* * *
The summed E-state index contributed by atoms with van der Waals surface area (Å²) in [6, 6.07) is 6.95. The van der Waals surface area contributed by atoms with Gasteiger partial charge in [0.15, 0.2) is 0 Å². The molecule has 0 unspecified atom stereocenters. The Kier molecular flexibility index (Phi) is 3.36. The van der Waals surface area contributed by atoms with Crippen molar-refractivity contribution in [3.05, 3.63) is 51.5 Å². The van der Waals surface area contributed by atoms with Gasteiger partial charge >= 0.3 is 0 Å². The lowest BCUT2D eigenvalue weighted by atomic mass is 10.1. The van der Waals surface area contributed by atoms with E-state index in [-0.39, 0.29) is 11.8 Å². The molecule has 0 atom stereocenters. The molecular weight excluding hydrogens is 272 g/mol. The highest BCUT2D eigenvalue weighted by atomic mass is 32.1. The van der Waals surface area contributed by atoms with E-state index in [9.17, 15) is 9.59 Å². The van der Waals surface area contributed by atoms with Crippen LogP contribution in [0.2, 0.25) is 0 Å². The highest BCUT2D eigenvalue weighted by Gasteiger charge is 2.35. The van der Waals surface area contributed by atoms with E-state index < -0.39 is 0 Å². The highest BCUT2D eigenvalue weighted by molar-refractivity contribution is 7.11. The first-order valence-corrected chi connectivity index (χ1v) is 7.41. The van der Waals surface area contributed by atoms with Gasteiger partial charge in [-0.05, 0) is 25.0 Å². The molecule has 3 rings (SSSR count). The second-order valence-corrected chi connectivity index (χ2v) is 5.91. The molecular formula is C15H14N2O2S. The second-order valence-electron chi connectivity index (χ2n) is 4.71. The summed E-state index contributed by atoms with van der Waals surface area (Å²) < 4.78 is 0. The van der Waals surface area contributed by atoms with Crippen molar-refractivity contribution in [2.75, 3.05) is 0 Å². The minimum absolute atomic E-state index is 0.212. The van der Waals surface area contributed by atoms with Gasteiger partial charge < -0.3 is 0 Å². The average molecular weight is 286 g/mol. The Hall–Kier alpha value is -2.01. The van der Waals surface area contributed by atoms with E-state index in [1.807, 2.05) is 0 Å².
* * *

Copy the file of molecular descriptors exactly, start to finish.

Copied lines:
The summed E-state index contributed by atoms with van der Waals surface area (Å²) in [6, 6.07) is 6.95. The van der Waals surface area contributed by atoms with Gasteiger partial charge in [0.15, 0.2) is 0 Å². The molecule has 0 unspecified atom stereocenters. The Kier molecular flexibility index (Phi) is 3.36. The van der Waals surface area contributed by atoms with Crippen molar-refractivity contribution in [3.05, 3.63) is 51.5 Å². The van der Waals surface area contributed by atoms with Gasteiger partial charge >= 0.3 is 0 Å². The lowest BCUT2D eigenvalue weighted by atomic mass is 10.1. The van der Waals surface area contributed by atoms with E-state index in [-0.39, 0.29) is 11.8 Å². The molecule has 0 atom stereocenters. The molecular weight excluding hydrogens is 272 g/mol. The highest BCUT2D eigenvalue weighted by atomic mass is 32.1. The van der Waals surface area contributed by atoms with E-state index in [9.17, 15) is 9.59 Å². The van der Waals surface area contributed by atoms with Crippen LogP contribution in [0.2, 0.25) is 0 Å². The highest BCUT2D eigenvalue weighted by Gasteiger charge is 2.35. The van der Waals surface area contributed by atoms with E-state index < -0.39 is 0 Å². The highest BCUT2D eigenvalue weighted by molar-refractivity contribution is 7.11. The first-order valence-corrected chi connectivity index (χ1v) is 7.41. The van der Waals surface area contributed by atoms with Gasteiger partial charge in [-0.05, 0) is 25.0 Å². The molecule has 3 rings (SSSR count). The second-order valence-corrected chi connectivity index (χ2v) is 5.91. The molecular formula is C15H14N2O2S. The second-order valence-electron chi connectivity index (χ2n) is 4.71. The summed E-state index contributed by atoms with van der Waals surface area (Å²) < 4.78 is 0. The van der Waals surface area contributed by atoms with Crippen molar-refractivity contribution in [2.75, 3.05) is 0 Å². The minimum absolute atomic E-state index is 0.212. The van der Waals surface area contributed by atoms with Gasteiger partial charge < -0.3 is 0 Å². The average molecular weight is 286 g/mol. The Hall–Kier alpha value is -2.01. The van der Waals surface area contributed by atoms with E-state index in [1.807, 2.05) is 0 Å².